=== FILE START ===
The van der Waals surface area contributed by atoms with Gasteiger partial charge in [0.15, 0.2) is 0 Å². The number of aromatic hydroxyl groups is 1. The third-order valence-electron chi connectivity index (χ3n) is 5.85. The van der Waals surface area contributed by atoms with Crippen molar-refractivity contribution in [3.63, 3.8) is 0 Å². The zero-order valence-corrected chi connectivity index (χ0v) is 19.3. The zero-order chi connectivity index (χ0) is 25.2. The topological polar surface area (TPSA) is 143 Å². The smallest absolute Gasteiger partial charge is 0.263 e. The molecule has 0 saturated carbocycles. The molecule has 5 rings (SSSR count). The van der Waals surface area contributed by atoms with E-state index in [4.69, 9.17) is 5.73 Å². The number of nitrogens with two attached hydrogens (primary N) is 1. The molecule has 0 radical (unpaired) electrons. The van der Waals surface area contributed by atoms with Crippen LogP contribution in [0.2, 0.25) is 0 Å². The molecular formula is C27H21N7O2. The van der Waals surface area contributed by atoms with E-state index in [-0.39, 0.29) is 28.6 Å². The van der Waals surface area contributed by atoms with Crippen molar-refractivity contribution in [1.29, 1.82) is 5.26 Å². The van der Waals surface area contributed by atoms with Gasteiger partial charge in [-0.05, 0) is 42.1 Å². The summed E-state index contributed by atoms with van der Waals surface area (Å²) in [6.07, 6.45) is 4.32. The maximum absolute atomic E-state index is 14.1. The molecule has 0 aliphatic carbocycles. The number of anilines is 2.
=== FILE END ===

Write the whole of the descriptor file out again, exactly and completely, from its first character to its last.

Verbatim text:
The van der Waals surface area contributed by atoms with Gasteiger partial charge in [0.15, 0.2) is 0 Å². The number of aromatic hydroxyl groups is 1. The third-order valence-electron chi connectivity index (χ3n) is 5.85. The van der Waals surface area contributed by atoms with Crippen molar-refractivity contribution in [3.63, 3.8) is 0 Å². The zero-order valence-corrected chi connectivity index (χ0v) is 19.3. The zero-order chi connectivity index (χ0) is 25.2. The topological polar surface area (TPSA) is 143 Å². The smallest absolute Gasteiger partial charge is 0.263 e. The molecule has 0 saturated carbocycles. The molecule has 5 rings (SSSR count). The van der Waals surface area contributed by atoms with E-state index in [4.69, 9.17) is 5.73 Å². The number of nitrogens with two attached hydrogens (primary N) is 1. The molecule has 0 radical (unpaired) electrons. The van der Waals surface area contributed by atoms with Crippen LogP contribution in [0.2, 0.25) is 0 Å². The molecular formula is C27H21N7O2. The van der Waals surface area contributed by atoms with E-state index in [-0.39, 0.29) is 28.6 Å². The van der Waals surface area contributed by atoms with Crippen molar-refractivity contribution in [1.29, 1.82) is 5.26 Å². The van der Waals surface area contributed by atoms with Gasteiger partial charge in [-0.05, 0) is 42.1 Å². The summed E-state index contributed by atoms with van der Waals surface area (Å²) in [6.07, 6.45) is 4.32. The maximum absolute atomic E-state index is 14.1. The molecule has 0 aliphatic carbocycles. The number of anilines is 2.